World Cup 2014 stadium collapse: Deaths in Sao Paulo Arena Corinthians add to worries ahead of tournament

Fifa concerned at slow construction pace and Brazilian public’s protests over costs

Belo Horizonte

Even before Wednesday’s tragedy in Sao Paulo, in which two workers were killed when part of the stadium that will host the opening game of next year’s World Cup collapsed, Fifa was worried about the slow progress of building work at many of the 12 tournament venues.

A meeting is planned next month with an “intervention and acceleration” plan prepared in case the country is not ready on time. All the signs are that Fifa will need it, as Brazil once again struggles to prove itself ready for a tournament that is already sparking alarm on many fronts.

The accident at the Arena Corinthians is the third involving fatalities at a World Cup stadium, with four workers dead as a result. In June 2012, a construction worker fell 30 metres to his death at the Mane Garrincha stadium in Brasilia, and another worker died at the Arena Amazonia in Manaus in March this year.

Fifa’s president, Sepp Blatter, on Wednesday night said he was “deeply saddened by the tragic death of workers”, insisting that the safety of construction staff was ‘‘a top priority’’.

But many problems remain. A number of stadiums are unfinished, and some, such as those in Manaus, Cuiaba and Curitiba, are perilously behind schedule. The rains have now started in Manaus, slowing building work to a crawl, and Mauricio Guimaraes, the man in charge of the World  Cup project in Cuiaba, has admitted that the stadium there will not be ready until the middle of January – two weeks after Fifa’s final delivery deadline. It is likely to be the same story in Curitiba, where the Arena da Baixada is only 83 per cent ready.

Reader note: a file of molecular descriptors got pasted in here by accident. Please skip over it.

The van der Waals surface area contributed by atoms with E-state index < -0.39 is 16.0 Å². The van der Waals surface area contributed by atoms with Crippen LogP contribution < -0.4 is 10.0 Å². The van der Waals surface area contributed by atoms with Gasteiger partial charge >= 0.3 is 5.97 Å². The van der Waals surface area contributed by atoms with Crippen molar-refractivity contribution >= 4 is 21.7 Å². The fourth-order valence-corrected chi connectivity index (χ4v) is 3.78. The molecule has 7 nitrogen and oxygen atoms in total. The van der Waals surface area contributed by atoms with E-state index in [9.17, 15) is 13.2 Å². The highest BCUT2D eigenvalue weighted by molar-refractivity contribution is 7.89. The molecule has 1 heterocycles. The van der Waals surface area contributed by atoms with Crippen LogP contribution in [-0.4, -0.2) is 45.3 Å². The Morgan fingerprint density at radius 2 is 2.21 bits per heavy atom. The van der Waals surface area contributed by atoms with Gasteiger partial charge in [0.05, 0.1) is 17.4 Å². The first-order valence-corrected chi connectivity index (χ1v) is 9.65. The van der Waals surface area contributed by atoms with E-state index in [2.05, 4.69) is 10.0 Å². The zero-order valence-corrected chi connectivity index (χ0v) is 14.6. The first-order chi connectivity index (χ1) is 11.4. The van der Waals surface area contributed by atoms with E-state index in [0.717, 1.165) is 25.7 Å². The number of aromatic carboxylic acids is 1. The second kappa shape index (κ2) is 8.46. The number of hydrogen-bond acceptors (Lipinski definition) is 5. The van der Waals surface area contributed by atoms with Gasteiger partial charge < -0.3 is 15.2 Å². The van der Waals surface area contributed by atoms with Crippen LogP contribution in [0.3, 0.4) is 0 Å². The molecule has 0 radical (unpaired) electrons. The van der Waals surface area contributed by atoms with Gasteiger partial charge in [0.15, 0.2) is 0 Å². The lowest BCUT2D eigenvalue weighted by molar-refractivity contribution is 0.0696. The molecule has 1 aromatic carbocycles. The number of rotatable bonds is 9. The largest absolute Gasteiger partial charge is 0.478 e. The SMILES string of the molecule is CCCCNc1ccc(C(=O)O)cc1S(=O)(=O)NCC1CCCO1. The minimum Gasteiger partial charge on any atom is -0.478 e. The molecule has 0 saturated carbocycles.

Even if all the World Cup venues are fully operational come June next year, it will come at considerably greater expense than forecast, as more and more public money is shelled out on overtime and additional costs.

The Brazilian government announced recently that the World Cup stadiums are expected to cost the country around £2.1bn, the vast majority of which will come from public coffers.

Such lateness is particularly hard to fathom, given that Brazil was officially awarded the right to host the World Cup as far back as October 2007. More than 18 months then dragged by before the 12 host cities were announced in May 2009, and political bickering in Sao Paulo meant the site of the World Cup stadium in Brazil’s biggest city, scene of Wednesday’s accident, was only officially confirmed in October 2011.

It was this sense of heels being dragged that led the Fifa general secretary, Jérôme Valcke, to grumble that the country “needed a kick up the backside” in 2012. It was not a comment that went down well among the locals – but neither was it inaccurate.

Worse news for World Cup organisers is that the Brazilian people, who have for so long displayed an almost wilful acceptance of the corruption and sloth that pervade the country’s corridors of power, have finally found their collective voice – and an angry voice it is.

As the Confederations Cup took place in June this year millions of Brazilians took to the streets in protest rallies that were sparked by bus fare rises in Sao Paulo, but soon grew to include all manner of social ills, from woeful public health and education systems to thuggish police handling of demonstrators.

No one knows if the protests, many of which ended in violent confrontations with the police, will return at the World Cup next year. The next potential flashpoint could be the draw, which takes place on 6 December.

Former playing great Romario has been an outspoken critic of the World Cup. “I am not against the World Cup, but I am against the excessive spending,” he has said, and on another, rather more graphic occasion, “Brazil has opened its legs to Fifa.”

Brazil will, in one form or another, be ready for the World Cup. But when it comes to hosting the tournament, those famous Brazilian smiles may already be slipping.

News
news

Emergency call 'started off dumb, but got pretty serious'

News
people

Britain First criticised for using actress's memory to draw attention to their 'hate-filled home page'

Arts and Entertainment
JK Rowling is releasing a new Harry Potter story about Dolores Umbridge
booksJK Rowling to publish new story set in wizard's world for Halloween
Arts and Entertainment
Benedict Cumberbatch has refused to deny his involvement in the upcoming new Star Wars film
filmBenedict Cumberbatch reignites those Star Wars rumours
PROMOTED VIDEO
Have you tried new the Independent Digital Edition apps?
News
Russell Brand was in typically combative form during his promotional interview with Newsnight's Evan Davis